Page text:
CfP: Literariness of non-literary texts from Classical to Late Antiquity

CfP: Literariness of non-literary texts from Classical to Late Antiquity – Celtic Conference in Classics (Cardiff, 9-12 July 2024)

Organisers: Maria Sole Rigo and Lorenzo Livorsi (Otto-Friedrich-Universität Bamberg)

What was considered literature in Antiquity, and why and how can it also be found in non-literary texts?

Despite the widely perceived divide between ‘major’ and ‘minor’ genres, there appears to be a substantial continuity in features of prose texts. In other words, literary prose (Kunstprosa) can be found in unexpected texts, even if these are not usually considered to fit into a literary genre.

These texts are letters, constitutions, pagan and Christian liturgy, documentary texts such as court proceedings, and technical manuals and treatises about medicine, veterinary medicine, the art of war, land surveying, architecture, etc.

However, only rarely did these texts attract attention on account of their rhetorical, narrative, and literary value. While they have been mined by historians looking for ‘hard facts’, their linguistic, stylistic, and rhetorical qualities remain to be appraised. Moreover, the communicative role of these texts and the reasons why they were written in such an elaborate way remain yet to be explained.

A potential reason for such continuity lies in a common background shared by numerous authors. Columella switched from prose to Vergilising poetry while expounding agriculture. Ausonius – erstwhile teacher of rhetoric and consul – was not just a celebrated poet and panegyrist; he also authored laws for his emperors. These are but two of many possible examples: the overarching influence of rhetorical training and common societal background constitute linguistic and stylistic unity factors.

This panel aims to bridge the gap between ‘literary’ and ‘less literary’ genres. We will discuss which features make these texts ‘literary’ and what could be considered ‘literature’ in a period when no unequivocal notion of literature yet existed. While Late Antiquity affords a particularly rich array of sources to study the intersections of technical and literary features, papers about earlier periods are welcome. In fact, we would like our panel to trace a history of applied rhetoric in different genres across the entirety of Antiquity. Contributions linking ‘technical’ or ‘lesser’ genres to a bigger picture in cultural history will be especially welcome, as well as papers comparing rhetorical strategies in technical texts with major rhetorical genres (such as forensic and epideictic rhetoric). The results of different fields of research about Greek and Roman prose will achieve a multidisciplinary and innovative perspective on what Kunstprosa meant in classical and late antique texts.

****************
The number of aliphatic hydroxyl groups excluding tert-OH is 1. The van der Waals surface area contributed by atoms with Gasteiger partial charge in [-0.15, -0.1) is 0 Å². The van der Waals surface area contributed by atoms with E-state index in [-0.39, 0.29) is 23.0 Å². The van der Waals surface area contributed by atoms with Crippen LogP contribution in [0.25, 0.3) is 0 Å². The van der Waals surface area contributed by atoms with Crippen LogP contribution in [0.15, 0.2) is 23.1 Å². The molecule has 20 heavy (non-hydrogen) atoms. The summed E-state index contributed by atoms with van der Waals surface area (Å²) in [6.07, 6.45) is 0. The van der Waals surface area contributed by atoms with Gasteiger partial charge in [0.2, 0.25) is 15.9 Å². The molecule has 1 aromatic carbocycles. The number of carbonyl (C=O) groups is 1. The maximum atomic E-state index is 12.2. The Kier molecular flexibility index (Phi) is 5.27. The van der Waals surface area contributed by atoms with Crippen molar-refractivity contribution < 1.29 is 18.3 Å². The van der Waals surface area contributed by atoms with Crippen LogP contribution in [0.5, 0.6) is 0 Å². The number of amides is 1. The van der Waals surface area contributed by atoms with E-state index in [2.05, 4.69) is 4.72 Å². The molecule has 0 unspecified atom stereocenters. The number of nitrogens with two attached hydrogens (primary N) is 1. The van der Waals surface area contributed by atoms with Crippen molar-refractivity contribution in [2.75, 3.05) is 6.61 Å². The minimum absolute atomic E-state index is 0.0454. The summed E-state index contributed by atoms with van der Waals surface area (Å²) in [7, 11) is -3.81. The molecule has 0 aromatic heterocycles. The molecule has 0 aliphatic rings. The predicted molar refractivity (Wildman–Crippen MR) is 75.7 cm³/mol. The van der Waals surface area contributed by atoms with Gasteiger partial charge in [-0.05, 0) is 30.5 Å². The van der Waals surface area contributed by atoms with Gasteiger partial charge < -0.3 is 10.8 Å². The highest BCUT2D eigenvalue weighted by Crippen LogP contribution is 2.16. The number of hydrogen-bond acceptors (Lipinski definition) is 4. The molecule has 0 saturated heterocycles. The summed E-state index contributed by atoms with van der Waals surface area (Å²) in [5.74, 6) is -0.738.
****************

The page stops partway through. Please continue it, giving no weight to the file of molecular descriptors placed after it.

Potential topics include, but are not confined to:

  • narrative techniques applied to non-fictional texts,
  • theory of style,
  • poetic diction and poetic quotations in prose,
  • use of literary quotations in technical / non-literary texts,
  • readership and performance,
  • critical approaches to technical or ‘lesser’ genres valid for any other text,
  • differences between classical and late antique technical texts,
  • study of these texts in their specifically cultural and literary context,
  • what can be considered ‘literary’,
  • communicative role of the literary features in these texts,
  • the influence of rhetorical training in non-literary production,
  • interfaces between rhetoric and commentaries / exegesis,
  • ecocritical readings of ancient treatises on medicine and agriculture,
  • ‘technical poems’ (e.g. Halieutica, Cynegetica) and their relation to prose treatises,
  • prosaic rhythm/cursus

Please submit abstracts, maximum 300 words, for either a 40- or 20-minute paper (please say which in your submission) to Maria-Sole Rigo (maria-sole.rigo@uni-bamberg.de) and Lorenzo Livorsi (lorenzo.livorsi@uni-bamberg.de), by February 26th 2024.

Please provide a short biographical note, including any institutional affiliation and relevant research interests, with your abstract.
General information about the Celtic Conference in Classics can be found on the following website https://cardiffccc.wixsite.com/cardiffccc2024. If you any questions about the panel, please do not hesitate to contact us.

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